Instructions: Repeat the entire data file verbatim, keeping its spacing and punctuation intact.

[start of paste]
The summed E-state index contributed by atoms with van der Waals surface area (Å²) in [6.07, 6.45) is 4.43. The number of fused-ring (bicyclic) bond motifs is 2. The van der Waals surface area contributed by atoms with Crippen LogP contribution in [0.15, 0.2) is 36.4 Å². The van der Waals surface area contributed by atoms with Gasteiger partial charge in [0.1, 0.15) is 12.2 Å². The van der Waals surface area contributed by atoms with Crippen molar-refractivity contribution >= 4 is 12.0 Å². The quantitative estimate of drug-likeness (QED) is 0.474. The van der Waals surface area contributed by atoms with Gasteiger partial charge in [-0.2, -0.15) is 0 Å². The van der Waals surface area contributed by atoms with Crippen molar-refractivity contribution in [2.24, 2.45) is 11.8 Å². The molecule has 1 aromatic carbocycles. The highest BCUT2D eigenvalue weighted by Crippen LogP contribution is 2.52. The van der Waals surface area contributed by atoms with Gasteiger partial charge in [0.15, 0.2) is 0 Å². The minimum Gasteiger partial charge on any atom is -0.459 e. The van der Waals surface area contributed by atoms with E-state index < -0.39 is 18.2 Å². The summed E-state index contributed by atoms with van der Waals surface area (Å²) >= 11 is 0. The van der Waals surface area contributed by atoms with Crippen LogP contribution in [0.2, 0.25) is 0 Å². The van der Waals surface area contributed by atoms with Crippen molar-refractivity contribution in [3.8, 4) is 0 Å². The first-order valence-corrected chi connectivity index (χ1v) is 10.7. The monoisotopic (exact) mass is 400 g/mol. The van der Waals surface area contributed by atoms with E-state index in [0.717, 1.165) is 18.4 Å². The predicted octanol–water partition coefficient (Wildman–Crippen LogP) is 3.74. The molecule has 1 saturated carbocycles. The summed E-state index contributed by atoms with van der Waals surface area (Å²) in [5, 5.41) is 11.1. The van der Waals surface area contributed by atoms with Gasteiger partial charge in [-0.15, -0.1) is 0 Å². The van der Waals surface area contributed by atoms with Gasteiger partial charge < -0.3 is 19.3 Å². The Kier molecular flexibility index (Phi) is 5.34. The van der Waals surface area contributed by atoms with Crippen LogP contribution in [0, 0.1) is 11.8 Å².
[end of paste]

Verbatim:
The summed E-state index contributed by atoms with van der Waals surface area (Å²) in [6.07, 6.45) is 4.43. The number of fused-ring (bicyclic) bond motifs is 2. The van der Waals surface area contributed by atoms with Crippen LogP contribution in [0.15, 0.2) is 36.4 Å². The van der Waals surface area contributed by atoms with Gasteiger partial charge in [0.1, 0.15) is 12.2 Å². The van der Waals surface area contributed by atoms with Crippen molar-refractivity contribution >= 4 is 12.0 Å². The quantitative estimate of drug-likeness (QED) is 0.474. The van der Waals surface area contributed by atoms with Gasteiger partial charge in [-0.2, -0.15) is 0 Å². The van der Waals surface area contributed by atoms with Crippen molar-refractivity contribution in [2.24, 2.45) is 11.8 Å². The molecule has 1 aromatic carbocycles. The highest BCUT2D eigenvalue weighted by Crippen LogP contribution is 2.52. The van der Waals surface area contributed by atoms with Gasteiger partial charge in [0.15, 0.2) is 0 Å². The minimum Gasteiger partial charge on any atom is -0.459 e. The van der Waals surface area contributed by atoms with E-state index < -0.39 is 18.2 Å². The summed E-state index contributed by atoms with van der Waals surface area (Å²) >= 11 is 0. The van der Waals surface area contributed by atoms with Crippen LogP contribution in [0.2, 0.25) is 0 Å². The van der Waals surface area contributed by atoms with Crippen molar-refractivity contribution in [3.8, 4) is 0 Å². The first-order valence-corrected chi connectivity index (χ1v) is 10.7. The monoisotopic (exact) mass is 400 g/mol. The van der Waals surface area contributed by atoms with E-state index in [0.717, 1.165) is 18.4 Å². The predicted octanol–water partition coefficient (Wildman–Crippen LogP) is 3.74. The molecule has 1 saturated carbocycles. The summed E-state index contributed by atoms with van der Waals surface area (Å²) in [5, 5.41) is 11.1. The van der Waals surface area contributed by atoms with Gasteiger partial charge in [-0.15, -0.1) is 0 Å². The van der Waals surface area contributed by atoms with Gasteiger partial charge < -0.3 is 19.3 Å². The Kier molecular flexibility index (Phi) is 5.34. The van der Waals surface area contributed by atoms with Crippen LogP contribution in [0, 0.1) is 11.8 Å².